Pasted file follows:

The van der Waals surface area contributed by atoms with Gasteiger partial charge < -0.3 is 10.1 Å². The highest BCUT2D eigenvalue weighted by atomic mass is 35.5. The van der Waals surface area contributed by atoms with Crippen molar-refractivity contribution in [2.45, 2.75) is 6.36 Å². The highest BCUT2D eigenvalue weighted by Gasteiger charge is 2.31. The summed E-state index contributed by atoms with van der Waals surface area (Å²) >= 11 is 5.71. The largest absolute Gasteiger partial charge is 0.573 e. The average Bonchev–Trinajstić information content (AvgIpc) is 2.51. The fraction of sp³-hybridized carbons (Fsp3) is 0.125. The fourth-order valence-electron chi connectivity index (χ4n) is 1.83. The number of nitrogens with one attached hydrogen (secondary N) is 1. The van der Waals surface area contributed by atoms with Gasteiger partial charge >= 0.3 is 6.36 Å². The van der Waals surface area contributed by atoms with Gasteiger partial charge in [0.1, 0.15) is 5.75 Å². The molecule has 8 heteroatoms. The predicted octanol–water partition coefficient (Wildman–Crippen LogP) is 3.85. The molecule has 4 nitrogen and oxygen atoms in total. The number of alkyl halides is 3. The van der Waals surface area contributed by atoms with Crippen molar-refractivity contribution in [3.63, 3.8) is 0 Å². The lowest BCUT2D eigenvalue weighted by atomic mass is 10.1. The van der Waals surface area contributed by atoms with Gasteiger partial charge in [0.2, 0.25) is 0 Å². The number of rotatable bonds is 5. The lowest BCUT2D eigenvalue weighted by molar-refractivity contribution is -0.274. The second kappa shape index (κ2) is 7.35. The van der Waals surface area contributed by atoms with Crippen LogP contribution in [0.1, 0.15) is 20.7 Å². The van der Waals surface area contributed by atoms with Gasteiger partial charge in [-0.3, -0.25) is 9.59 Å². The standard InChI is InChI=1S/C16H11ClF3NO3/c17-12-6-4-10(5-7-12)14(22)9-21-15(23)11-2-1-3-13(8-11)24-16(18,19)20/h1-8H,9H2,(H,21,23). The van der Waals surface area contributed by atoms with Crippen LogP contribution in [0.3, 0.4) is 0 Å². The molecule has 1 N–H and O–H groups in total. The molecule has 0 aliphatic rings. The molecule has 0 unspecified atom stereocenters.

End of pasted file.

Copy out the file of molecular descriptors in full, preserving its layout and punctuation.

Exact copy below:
The van der Waals surface area contributed by atoms with Gasteiger partial charge < -0.3 is 10.1 Å². The highest BCUT2D eigenvalue weighted by atomic mass is 35.5. The van der Waals surface area contributed by atoms with Crippen molar-refractivity contribution in [2.45, 2.75) is 6.36 Å². The highest BCUT2D eigenvalue weighted by Gasteiger charge is 2.31. The summed E-state index contributed by atoms with van der Waals surface area (Å²) >= 11 is 5.71. The largest absolute Gasteiger partial charge is 0.573 e. The average Bonchev–Trinajstić information content (AvgIpc) is 2.51. The fraction of sp³-hybridized carbons (Fsp3) is 0.125. The fourth-order valence-electron chi connectivity index (χ4n) is 1.83. The number of nitrogens with one attached hydrogen (secondary N) is 1. The van der Waals surface area contributed by atoms with Gasteiger partial charge >= 0.3 is 6.36 Å². The van der Waals surface area contributed by atoms with Gasteiger partial charge in [0.1, 0.15) is 5.75 Å². The molecule has 8 heteroatoms. The predicted octanol–water partition coefficient (Wildman–Crippen LogP) is 3.85. The molecule has 4 nitrogen and oxygen atoms in total. The number of alkyl halides is 3. The van der Waals surface area contributed by atoms with Crippen molar-refractivity contribution in [3.63, 3.8) is 0 Å². The lowest BCUT2D eigenvalue weighted by atomic mass is 10.1. The van der Waals surface area contributed by atoms with Gasteiger partial charge in [0.2, 0.25) is 0 Å². The number of rotatable bonds is 5. The lowest BCUT2D eigenvalue weighted by molar-refractivity contribution is -0.274. The second kappa shape index (κ2) is 7.35. The van der Waals surface area contributed by atoms with Crippen LogP contribution in [0.1, 0.15) is 20.7 Å². The van der Waals surface area contributed by atoms with Gasteiger partial charge in [-0.3, -0.25) is 9.59 Å². The standard InChI is InChI=1S/C16H11ClF3NO3/c17-12-6-4-10(5-7-12)14(22)9-21-15(23)11-2-1-3-13(8-11)24-16(18,19)20/h1-8H,9H2,(H,21,23). The van der Waals surface area contributed by atoms with Crippen LogP contribution in [0.3, 0.4) is 0 Å². The molecule has 1 N–H and O–H groups in total. The molecule has 0 aliphatic rings. The molecule has 0 unspecified atom stereocenters.